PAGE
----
While I was building the store and Sheila was cutting short her budding career as an instucter in the Guidance and Counnseling department of Wayne State University I asked the rental agent for my Palo Alto store if he could find an apartment for my wife and myself when she arrived soon from Detroit. Ky Cotter asked:

"She isn't Black is she?"

"Ha Ha, of course not, I laughed."

Ky snagged a wonderful apartment in a great area and then was invited to meet my wife at lunch when she arrived.  His reaction was priceless. Can you imagine how much he squirmed at that meal?  To teach him another lesson, six months later when we decided to rent a house, we had Ky take us around to all the open houses.  Even with Ky's "help" nobody would rent to us until a lady who's son also had an African American wife understood the housing discrimnation in Palo Alto and helped us out. A year later we bought the house next door before it ever went on the market with our retirement savings from the Detroit Teachers Credit Union.

It took four years but working together at the shoe store and coming home with that on our minds eventually drove us apart. We amicably split up in 1978 and were divorced by 1980. Sheila moved across the Golden Gate Bridge to Sausalito and we stayed friends until I remarried in 1985 and she moved to Los Angeles working with Bubba Smith's production company.

I talked to her once more when my sister died in 1991 but kept in touch with her sister and brother in law through the years.  When Gerry called on in December to let me know that Sheila was in hospice I finally called.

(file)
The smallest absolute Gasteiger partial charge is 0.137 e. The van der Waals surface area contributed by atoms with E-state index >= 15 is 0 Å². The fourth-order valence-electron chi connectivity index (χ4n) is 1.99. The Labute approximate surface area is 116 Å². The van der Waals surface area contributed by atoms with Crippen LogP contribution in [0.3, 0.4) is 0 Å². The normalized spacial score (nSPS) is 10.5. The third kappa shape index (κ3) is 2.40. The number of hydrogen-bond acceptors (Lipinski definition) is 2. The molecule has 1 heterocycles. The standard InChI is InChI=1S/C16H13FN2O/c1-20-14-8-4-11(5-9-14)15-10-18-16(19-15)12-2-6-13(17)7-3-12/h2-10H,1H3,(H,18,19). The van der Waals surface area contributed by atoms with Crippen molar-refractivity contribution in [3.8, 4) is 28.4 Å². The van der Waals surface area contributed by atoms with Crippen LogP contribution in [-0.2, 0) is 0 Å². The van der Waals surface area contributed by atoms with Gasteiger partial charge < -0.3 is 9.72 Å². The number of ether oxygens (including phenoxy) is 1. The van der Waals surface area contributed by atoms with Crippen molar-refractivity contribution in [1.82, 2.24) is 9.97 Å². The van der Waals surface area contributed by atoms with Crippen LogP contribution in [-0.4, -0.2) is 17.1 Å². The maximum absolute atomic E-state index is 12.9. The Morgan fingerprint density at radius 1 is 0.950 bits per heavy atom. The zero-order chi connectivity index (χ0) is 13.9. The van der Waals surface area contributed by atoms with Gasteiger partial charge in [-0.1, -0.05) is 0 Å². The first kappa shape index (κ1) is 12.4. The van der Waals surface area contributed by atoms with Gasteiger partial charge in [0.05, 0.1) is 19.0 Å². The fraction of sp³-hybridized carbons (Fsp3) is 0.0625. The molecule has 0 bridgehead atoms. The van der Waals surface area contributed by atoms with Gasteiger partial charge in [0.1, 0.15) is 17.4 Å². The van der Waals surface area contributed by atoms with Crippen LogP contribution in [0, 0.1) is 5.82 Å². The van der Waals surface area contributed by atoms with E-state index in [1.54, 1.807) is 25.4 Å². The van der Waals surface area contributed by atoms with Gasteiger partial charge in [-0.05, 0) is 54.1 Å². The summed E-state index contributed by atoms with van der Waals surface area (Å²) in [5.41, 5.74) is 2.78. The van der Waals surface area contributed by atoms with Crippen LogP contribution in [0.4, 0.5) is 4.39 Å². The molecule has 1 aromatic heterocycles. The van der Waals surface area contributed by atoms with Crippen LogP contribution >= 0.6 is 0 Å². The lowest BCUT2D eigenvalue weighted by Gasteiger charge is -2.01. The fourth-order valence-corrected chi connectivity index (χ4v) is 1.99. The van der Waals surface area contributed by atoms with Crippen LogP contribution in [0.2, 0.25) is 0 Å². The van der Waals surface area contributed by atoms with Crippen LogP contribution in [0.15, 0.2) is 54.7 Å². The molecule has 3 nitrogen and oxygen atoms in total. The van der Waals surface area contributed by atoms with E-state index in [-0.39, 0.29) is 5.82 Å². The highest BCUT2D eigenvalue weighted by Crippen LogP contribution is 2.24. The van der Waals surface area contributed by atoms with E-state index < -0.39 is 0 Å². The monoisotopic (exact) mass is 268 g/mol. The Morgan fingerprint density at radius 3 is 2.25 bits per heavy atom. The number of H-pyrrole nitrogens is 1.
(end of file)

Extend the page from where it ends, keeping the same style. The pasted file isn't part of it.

Sheila was weak in body but still sharp. We discussed her health problems, how she had beaten Bladder Cancer once, but realized that when it returned this time the end was near. We talked about some fun times we had in San Franciso's North Beach and remembered our favorite restaurant there.

Sheila didn't care about doing anything before she died but taste their Eggplant Parmasean again. Vanessi's is long gone now and so is Sheila. I treasure that last conversation and wish it could have lasted longer.  After she died Gerry called and had some questions about Sheila's life. She confided that the two of them had never shared much and I might be able to help fill in the gaps.  When we hung up it hit me that I knew more about Sheila than anyone on earth. Her family needed to know what I knew so I sent the information in this blog to them for her funeral in Detroit.

I had no idea how much I would miss her. There was so much we shared that is now gone forever.

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So lovely

So lovely and so sad. I enjoyed this blog and I could feel the love you had for Sheila. Thank you for a good read.

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your comment about Sheila

Even though I hadn't seen her in 25 years or talked to her in 19, the incredible sadness of that last conversation is with me right now.  When I think of her saying:

"I'm glad I'll be with Jesus" 

I realize how important religious faith can be.

Don

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Sheila

yfds

your comment about Sheila

Even though I hadn't seen her in 25 years or talked to her in 19, the incredible sadness of that last conversation is with me right now.  When I think of her saying:

"I'm glad I'll be with Jesus" 

I realize how important religious faith can be.

Don